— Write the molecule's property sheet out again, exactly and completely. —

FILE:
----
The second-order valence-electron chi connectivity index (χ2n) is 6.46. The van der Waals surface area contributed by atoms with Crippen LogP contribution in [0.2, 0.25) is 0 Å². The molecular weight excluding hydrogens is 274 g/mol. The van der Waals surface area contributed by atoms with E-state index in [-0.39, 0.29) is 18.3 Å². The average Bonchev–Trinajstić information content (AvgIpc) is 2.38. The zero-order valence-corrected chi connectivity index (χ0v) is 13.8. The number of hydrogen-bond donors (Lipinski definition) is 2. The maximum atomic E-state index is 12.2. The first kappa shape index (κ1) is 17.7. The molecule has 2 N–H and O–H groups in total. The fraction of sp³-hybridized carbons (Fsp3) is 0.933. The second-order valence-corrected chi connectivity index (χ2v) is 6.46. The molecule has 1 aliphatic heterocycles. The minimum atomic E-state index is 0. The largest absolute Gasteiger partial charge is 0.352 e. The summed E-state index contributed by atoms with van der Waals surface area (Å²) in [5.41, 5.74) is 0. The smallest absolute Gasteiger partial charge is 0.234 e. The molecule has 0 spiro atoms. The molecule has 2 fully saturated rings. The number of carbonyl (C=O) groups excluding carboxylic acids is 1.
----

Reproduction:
The second-order valence-electron chi connectivity index (χ2n) is 6.46. The van der Waals surface area contributed by atoms with Crippen LogP contribution in [0.2, 0.25) is 0 Å². The molecular weight excluding hydrogens is 274 g/mol. The van der Waals surface area contributed by atoms with E-state index in [-0.39, 0.29) is 18.3 Å². The average Bonchev–Trinajstić information content (AvgIpc) is 2.38. The zero-order valence-corrected chi connectivity index (χ0v) is 13.8. The number of hydrogen-bond donors (Lipinski definition) is 2. The maximum atomic E-state index is 12.2. The first kappa shape index (κ1) is 17.7. The molecule has 2 N–H and O–H groups in total. The fraction of sp³-hybridized carbons (Fsp3) is 0.933. The second-order valence-corrected chi connectivity index (χ2v) is 6.46. The molecule has 1 aliphatic heterocycles. The minimum atomic E-state index is 0. The largest absolute Gasteiger partial charge is 0.352 e. The summed E-state index contributed by atoms with van der Waals surface area (Å²) in [5.41, 5.74) is 0. The smallest absolute Gasteiger partial charge is 0.234 e. The molecule has 0 spiro atoms. The molecule has 2 fully saturated rings. The number of carbonyl (C=O) groups excluding carboxylic acids is 1.